Please send your intentions and I will present them as faithfully as possible. [Remember, this is historical!]

* * * * * * * *

[I wrote this on the pages' second incarnation in 2004 (this is the third). Much of it applies here, as well.]

This version of Aki Meguri has several differences from the original:

  • The old Aki Meguri homepage was written on the road, as it was happening. While I have tried here to keep that "you are there" feeling, I have also attempted to streamline the narrative a bit. For example, I often spent time writing about what I "hoped to do tomorrow"--and then explaining why it didn't happen. Most of these misfires have been removed.
  • Since that trip, I have had over three years of continued learning, including completion of the major coursework for a PhD in Buddhism. [And since then, I lived 11 years in China, chasing down temples there and learning even more about Buddhism.] My accounts of what I saw then have now been "enlightened" by what I have learned since. Not to mention the benefits of having the leisure to look things up from my home, instead of sitting on a mountaintop somewhere with a wireless internet connection!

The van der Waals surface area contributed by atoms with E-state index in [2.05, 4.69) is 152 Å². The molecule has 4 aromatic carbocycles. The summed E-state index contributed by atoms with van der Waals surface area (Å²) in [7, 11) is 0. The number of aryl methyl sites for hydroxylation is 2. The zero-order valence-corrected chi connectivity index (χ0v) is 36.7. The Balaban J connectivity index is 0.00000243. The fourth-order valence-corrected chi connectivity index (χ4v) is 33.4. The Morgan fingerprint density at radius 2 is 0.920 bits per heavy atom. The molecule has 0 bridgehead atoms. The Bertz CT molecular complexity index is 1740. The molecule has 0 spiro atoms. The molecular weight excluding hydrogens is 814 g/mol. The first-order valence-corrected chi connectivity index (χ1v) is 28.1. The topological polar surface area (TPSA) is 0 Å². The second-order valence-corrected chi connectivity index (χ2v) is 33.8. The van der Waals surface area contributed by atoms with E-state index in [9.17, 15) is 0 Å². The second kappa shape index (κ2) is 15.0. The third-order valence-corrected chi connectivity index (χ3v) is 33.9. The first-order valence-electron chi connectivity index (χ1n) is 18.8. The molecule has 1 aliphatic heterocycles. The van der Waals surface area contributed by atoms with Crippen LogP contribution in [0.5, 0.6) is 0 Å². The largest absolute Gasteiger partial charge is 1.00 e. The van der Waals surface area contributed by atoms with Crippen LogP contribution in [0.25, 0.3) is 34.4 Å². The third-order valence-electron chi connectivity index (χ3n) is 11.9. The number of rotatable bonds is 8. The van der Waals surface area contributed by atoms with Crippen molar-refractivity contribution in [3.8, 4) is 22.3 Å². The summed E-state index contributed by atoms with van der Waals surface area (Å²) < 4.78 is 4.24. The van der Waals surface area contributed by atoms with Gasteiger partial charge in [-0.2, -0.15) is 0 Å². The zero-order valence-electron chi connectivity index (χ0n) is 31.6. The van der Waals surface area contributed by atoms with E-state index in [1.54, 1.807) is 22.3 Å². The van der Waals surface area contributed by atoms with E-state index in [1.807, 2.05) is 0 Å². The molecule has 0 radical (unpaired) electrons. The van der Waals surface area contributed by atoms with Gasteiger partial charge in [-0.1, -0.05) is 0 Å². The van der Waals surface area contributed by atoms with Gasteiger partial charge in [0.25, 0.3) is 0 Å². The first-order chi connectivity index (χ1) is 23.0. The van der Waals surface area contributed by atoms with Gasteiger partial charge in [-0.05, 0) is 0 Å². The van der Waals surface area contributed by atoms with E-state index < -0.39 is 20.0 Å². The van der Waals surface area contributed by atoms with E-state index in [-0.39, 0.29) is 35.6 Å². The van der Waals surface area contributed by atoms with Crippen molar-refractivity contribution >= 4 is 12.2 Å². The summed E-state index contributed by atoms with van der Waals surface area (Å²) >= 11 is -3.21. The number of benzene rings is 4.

• The pages have been reorganized extensively. One notable example is the "Journal Entries" reflecting my thoughts and feelings about what I was seeing. They have now been incorporated into the "Logbook" entries for that day, instead of being on separate pages. [Actually, using the blog format, I have separated them out again. But i have moved other things--the "Words and Pictures" pages, and the Galleries--back into the mainstream as well.]